Sample on U.S. Quarterly Trade Deficit Was the Smallest in 14 Years

U.S. Quarterly Trade Deficit Was the Smallest in 14 Years

The article appearing in The New York Times editorial on March 19, 2014 details the massive decrease in the United States’ current account deficit to reach the lowest level ever seen in 14 years. This number stood at just 81 billion dollars, down from 96.4 billion dollars the previous quarter. The decline has been attributed to increases in exports and overseas investment income (The Associated Press 2014).

Exports were boosted by increased sales of petroleum and agricultural products abroad, which recorded a 1.9% increase. The returns from overseas investments also rose by 2.4% to boost the figure further. This brought the current account deficit to stand at only 1.9% of the country’s Gross Domestic Product, the lowest it has been since 1997.

One of the major economic activities that have contributed significantly to narrowing the gap is the increase in efficiency of oil and gas drilling. Innovations in this industry have enabled the utilization of new drilling technologies. The impact of this is that drilling activities are now being conducted where they previously would not, such as, in North Dakota and Pennsylvania. This has helped in lowering petroleum-related imports and boosting exports overseas.

The other significant event contributing to the decrease in the deficit relates to local and foreign investments. The reduction of local interest rates in the United States has led to a reduction in the amounts foreigners are receiving as investment income. On the other hand, the payments received by Americans on their investments abroad have been increasing. This, therefore, causes a reduction in the deficit further.

The current account is a measure of a country’s trade, which is broader than the conventional exports and imports. It also incorporates the net factor income, which is net income from investments abroad with fewer payouts to foreign investors. These payouts are usually in the form of interest from an investment in bonds and dividends from stocks investment. Cash transfers occurring during the period in consideration also form part of the current account. These include remittances both in and out of the country and also foreign aid, although this forms a smaller component. A surplus or deficit is therefore dependent on the relative amounts of these components. It is also important to note that both government and private payments are considered in the deriving of the figure.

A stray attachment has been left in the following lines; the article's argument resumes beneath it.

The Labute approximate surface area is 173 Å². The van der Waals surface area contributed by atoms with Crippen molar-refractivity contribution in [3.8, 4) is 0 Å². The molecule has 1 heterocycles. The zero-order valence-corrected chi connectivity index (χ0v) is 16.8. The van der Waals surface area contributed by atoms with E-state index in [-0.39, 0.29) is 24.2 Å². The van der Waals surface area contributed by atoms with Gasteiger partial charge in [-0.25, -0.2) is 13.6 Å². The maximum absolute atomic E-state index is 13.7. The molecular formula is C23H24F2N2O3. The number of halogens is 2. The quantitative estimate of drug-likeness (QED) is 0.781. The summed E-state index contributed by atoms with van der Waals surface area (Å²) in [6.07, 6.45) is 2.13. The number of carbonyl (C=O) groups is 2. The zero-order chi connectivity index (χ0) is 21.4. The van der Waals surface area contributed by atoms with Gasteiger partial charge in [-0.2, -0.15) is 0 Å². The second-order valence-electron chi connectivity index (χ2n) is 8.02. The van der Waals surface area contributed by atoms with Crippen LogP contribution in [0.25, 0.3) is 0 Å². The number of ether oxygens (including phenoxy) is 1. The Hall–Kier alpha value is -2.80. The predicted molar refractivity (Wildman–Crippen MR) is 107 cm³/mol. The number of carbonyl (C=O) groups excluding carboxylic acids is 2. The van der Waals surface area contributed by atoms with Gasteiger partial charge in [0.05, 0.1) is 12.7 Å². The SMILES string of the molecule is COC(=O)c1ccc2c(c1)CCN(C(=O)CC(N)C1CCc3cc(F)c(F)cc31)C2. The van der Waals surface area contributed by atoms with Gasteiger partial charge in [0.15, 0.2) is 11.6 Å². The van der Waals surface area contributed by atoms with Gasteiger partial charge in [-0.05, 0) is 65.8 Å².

A surplus in the current account indicates that the country is a net lender due to more cash outflows than inflows and vice versa. A deficit in the current account may also show that the country’s imports are exceeding its exports, which is a negative signal for the economy. Therefore, a reduction in this deficit is a desirable outcome for the economy since it increases the country’s stock of foreign assets by the amount of the decrease. However, deficits may sometimes be necessary and even advantageous in some circumstances. One such example is when foreign funding is used to finance investments that have the potential of having a higher return rate than the one to be paid for the loan.

There exists a variety of potential methods for reducing the current account deficit. One of these methods is increasing the value of exports as compared to imports. This increases foreign income and reduces the deficit. The government can also intervene by putting in place policies to stimulate exports from local producers. The decrease in the deficit in the United States is commendable and it remains to be seen whether this trend will be maintained.


The Associated Press, March 19 2014. U.S. Quarterly Trade Deficit was the smallest in 14 years. The New York Times.